If you had previous breast surgery, the technologist may tape small markers to your skin at the scar site. This will show the radiologist where you have the highest risk of recurrence.
If you have had a mammogram before, bring copies of the images to share with the radiologist.
What will happen during the test?
The actual mammogram takes 10 to 15 minutes. But the whole process takes up to an hour. This includes changing clothes, having the examination, and making sure the images are clear.
The technologist may ask you to relax and take a deep breath as the procedure begins.
You will stand in front of the mammography machine. Then, the technologist will:
Place 1 of your breasts between 2 plates
Press the plates together to flatten your breast
Take an x-ray, which lasts a few seconds
Flattening your breast spreads out the tissue. This makes it easier to find small abnormalities. It also prevents motion that would blur the image.
For a screening mammogram, the technologist will take images of each breast. More images may be taken for a diagnostic mammogram. You may change positions slightly for each image. Then, the technologist makes sure the pictures are clear and readable.
After review, the technologist may need to take more images.
After the test
You can return to your usual activities right after your mammogram. You will receive the results within 30 days.
Advances in mammography
Most breast imaging centers have switched from using film screens to digital mammography. The digital images are clearer and easier to read.
Digital mammograms record the images on a computer, rather than on film. Digital records are easier to store and share with other health care professionals. The image contrast is also sharper, which can make it easier to find small changes.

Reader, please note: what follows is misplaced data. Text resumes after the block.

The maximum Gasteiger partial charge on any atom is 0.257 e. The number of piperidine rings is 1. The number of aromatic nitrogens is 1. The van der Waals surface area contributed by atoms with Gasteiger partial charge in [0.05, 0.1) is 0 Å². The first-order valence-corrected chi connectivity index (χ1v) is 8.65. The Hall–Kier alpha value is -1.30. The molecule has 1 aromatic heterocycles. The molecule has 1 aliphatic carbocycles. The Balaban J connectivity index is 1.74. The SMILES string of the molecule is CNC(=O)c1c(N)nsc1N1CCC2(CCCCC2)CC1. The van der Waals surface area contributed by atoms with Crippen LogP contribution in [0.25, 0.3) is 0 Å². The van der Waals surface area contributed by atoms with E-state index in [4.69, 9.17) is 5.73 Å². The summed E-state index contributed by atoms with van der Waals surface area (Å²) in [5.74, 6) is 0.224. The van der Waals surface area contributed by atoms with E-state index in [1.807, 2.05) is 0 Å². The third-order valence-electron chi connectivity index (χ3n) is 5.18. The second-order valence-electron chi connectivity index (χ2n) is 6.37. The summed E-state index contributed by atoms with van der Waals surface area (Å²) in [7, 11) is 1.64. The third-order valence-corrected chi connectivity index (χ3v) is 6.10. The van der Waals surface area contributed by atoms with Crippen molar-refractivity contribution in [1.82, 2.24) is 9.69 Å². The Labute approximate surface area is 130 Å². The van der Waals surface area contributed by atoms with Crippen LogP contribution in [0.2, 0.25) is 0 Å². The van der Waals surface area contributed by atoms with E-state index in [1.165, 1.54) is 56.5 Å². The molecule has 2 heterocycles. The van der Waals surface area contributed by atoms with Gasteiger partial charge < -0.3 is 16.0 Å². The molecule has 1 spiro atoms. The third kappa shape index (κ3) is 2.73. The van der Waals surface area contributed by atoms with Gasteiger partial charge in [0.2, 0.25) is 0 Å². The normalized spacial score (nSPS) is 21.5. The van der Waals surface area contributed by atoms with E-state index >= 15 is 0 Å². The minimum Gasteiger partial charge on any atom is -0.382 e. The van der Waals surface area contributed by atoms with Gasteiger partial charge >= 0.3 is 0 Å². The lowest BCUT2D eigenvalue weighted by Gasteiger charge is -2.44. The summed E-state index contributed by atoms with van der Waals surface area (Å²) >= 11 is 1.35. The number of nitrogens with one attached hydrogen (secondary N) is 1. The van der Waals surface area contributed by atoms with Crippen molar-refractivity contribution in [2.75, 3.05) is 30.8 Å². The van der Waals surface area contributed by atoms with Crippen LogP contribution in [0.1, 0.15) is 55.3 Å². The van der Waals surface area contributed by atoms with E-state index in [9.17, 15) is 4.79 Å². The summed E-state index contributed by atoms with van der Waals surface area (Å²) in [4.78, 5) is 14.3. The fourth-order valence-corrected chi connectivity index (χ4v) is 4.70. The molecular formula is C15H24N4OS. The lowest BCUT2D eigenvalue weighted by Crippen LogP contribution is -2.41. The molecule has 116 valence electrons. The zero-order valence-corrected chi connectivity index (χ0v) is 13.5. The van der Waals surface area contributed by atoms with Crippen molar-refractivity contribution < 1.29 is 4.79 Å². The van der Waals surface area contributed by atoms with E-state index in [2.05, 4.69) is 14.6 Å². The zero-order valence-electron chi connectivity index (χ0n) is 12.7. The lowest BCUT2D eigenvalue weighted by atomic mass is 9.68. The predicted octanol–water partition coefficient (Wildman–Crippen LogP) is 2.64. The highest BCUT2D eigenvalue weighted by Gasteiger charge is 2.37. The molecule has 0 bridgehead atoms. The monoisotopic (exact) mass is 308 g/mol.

3-D breast imaging
Another advance is 3-dimensional (3-D) breast imaging. It is also called breast tomosynthesis.
For this exam, the breast is positioned and flattened the same way it is for a digital mammogram. But a tomosynthesis takes a few seconds longer than a digital mammogram. This is because an x-ray tube moves in an arc and takes pictures of the breast from many angles. The information is processed by a computer, which creates images that show multiple thin sections of the breast. A radiologist analyzes the results.
Some studies show that 3-D imaging results in fewer follow-up exams. Many breast imaging centers do this test but it is not yet widely available.
Each type of mammography has benefits and risks. Ask your health care team which type is right for you.
Questions to ask your health care team
Before having a mammogram, consider asking your health care team these questions:
Who will do the mammogram?
What experience does the center have in doing mammography?
What are the possible risks and benefits of a mammogram?
How accurate is mammography at finding cancer?
When will I learn the results? How will I be told?
Who will explain the results to me?
What other tests will I need if the mammogram is unclear or shows signs of cancer?